How can we build community resilience in the face of both natural and man-made disasters that impact on our water and sanitation systems, our environment, and some of the world’s deadliest waterbourne diseases?
Community-led watershed interventions can both reduce water-related disease risks and improve downstream ecosystem conditions supporting the foundations for overall systems health. This episode talks with Fiji’s Ministry of Health, the Wildlife Conservation Society and the University of Sydney who together are implementing the WISH Fiji project. Supported by the Indo-Pacific Centre for Health Security and Bloomberg Philanthropies, the WISH project has succeeded in addressing water, sanitation and health issues using wholistic and multisectoral approaches. In the face of cyclones and a global pandemic, it’s bringing together environment and health sectors with communities, to change behaviour and embed practices to adapt and respond before and after disasters.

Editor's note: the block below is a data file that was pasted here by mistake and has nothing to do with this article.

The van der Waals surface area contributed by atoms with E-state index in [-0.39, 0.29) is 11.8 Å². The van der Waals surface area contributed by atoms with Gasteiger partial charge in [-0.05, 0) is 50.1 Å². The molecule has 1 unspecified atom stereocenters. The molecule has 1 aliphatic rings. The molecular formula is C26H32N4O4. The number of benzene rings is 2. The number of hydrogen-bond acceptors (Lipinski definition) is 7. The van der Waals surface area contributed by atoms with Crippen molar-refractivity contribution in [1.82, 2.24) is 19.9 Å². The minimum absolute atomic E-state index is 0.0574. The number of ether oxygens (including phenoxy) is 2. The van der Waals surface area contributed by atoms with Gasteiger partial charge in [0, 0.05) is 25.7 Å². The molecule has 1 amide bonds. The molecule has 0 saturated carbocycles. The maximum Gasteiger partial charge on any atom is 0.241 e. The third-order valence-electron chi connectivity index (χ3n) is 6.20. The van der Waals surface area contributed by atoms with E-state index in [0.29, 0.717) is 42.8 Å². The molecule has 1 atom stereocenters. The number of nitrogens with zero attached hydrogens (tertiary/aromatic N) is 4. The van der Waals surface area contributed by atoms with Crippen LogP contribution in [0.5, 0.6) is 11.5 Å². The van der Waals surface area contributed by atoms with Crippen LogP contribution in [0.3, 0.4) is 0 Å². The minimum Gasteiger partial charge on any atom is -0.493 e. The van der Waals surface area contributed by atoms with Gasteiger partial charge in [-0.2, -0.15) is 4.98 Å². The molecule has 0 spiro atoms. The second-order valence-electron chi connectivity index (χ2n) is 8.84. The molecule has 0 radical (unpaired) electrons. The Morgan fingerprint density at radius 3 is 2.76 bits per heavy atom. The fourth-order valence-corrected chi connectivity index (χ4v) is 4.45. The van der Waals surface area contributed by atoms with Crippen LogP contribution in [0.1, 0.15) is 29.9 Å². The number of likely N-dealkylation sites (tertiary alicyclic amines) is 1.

What are the lessons for a region adapting to the increasing impacts of climate change? We’re joined by Dr. Aaron Jenkins, a Senior Research Fellow in Planetary Health at the University of Sydney and Edith Cowan University; Dr. Sangeeta Mangubhai, Director of the Wildlife Conservation Society country program in Fiji, and Suli Batikawai, WASH Coordinator for Fiji’s Ministry of Health and Medical Service.
For more information about the Indo-Pacific Centre for Health Security, visit our website: https://indopacifichealthsecurity.dfat.gov.au
Connect with us on Twitter via @CentreHealthSec and @AusAmbRHS
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Published: Jun. 15, 2021 @ 1PM Edit
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